As Europe Struggles to Stay Afloat Amid the Coronavirus fight, France and Germany Propose $545 billion fund
Coronavirus pandemic is hitting Europe hard with crumbling economies and gradual fracturing of the European Union. As French President Emmanuel Macron proposed a $545 billion ‘borrowing’ fund to help the hard hit European countries, Germany Chancellor Angela Merkel also backed it up.
On Monday, Angela Merkel, the Chancellor of Germany broke the decades old orthodox German economic policy and agreed to back the France President proposal to give a “one-off” borrowing loan of $545 billion to help the European countries who are hit the most.
It is of a vision that if more European countries agree to pitch in for this fund, it would be a major step towards a unified Europe. This can be a sign that coronavirus will bring the EU countries in a bloc instead of splintering it.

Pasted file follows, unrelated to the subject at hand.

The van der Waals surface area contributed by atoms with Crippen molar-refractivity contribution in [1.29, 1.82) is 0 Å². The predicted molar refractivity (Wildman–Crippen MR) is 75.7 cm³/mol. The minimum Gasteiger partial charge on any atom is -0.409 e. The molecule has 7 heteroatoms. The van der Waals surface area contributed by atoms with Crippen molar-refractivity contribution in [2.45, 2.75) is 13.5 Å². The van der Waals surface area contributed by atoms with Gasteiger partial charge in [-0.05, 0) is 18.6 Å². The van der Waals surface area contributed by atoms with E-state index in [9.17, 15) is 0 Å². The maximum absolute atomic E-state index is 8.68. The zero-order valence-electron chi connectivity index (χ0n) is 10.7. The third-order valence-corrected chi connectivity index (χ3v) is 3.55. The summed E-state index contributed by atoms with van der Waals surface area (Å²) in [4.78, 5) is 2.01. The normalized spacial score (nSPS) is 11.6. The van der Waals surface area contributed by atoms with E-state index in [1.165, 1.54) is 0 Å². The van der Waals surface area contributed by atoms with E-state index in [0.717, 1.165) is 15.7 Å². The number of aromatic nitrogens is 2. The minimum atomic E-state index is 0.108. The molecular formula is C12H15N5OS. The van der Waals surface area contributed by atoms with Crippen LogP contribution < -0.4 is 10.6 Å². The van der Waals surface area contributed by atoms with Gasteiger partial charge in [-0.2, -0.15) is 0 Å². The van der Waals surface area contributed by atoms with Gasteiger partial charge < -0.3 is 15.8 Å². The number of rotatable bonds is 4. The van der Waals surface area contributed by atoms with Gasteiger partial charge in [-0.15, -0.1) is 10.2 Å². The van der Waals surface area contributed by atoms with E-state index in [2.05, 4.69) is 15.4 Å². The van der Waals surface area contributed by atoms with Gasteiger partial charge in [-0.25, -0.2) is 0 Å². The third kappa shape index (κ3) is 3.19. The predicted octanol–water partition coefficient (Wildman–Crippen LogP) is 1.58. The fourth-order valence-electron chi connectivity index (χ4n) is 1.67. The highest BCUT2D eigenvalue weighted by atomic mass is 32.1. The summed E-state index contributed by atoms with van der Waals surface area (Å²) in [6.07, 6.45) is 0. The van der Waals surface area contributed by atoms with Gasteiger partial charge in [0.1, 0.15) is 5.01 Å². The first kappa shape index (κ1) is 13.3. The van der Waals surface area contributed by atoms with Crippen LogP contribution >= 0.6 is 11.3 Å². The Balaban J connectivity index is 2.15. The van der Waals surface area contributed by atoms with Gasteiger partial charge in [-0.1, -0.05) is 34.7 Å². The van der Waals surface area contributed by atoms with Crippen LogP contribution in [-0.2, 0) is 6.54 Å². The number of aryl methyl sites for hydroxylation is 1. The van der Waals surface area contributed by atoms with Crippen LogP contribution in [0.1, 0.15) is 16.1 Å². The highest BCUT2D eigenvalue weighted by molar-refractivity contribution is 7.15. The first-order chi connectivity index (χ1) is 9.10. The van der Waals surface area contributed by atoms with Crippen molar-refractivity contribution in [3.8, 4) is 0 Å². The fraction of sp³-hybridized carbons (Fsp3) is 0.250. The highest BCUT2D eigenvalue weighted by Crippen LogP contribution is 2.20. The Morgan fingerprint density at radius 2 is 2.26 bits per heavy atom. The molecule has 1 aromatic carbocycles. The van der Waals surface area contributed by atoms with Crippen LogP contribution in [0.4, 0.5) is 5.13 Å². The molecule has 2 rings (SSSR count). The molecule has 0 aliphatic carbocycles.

Germany and many other northern European countries have long opposed such massive borrowing approach. This has been a major hurdle in making an integrated Europe.
It must be noted that many southern European countries have been supporting Brussels during the pandemic times, and thus pressurizing well-off nations like Germany and Netherlands to come out in support dropping off the selfishness at this hour of crisis.
Chief European Analyst of Eurasia Group, Mujtaba Rahman said, “It’s a European Revolution – if it goes through.”
Ms. Merkel has agreed to this ‘one-off’ borrowing plan to European Commission utilizing its excellent credit standing. This debt would have to be paid through the European Union budget, over time, which is financed by the member nations using a set formula.
The proposal to go through must be supported by the 25 countries of European bloc. Many of these countries have denied support to such funding in the past.
Countries like Austria and Netherlands have said that they would offer help only by loans and not grants, as put forward in the proposal on Monday by France. The details of the funding plan are yet to be publicized but are expected to be provided to nations and sectors of economy that are most affected by the coronavirus pandemic.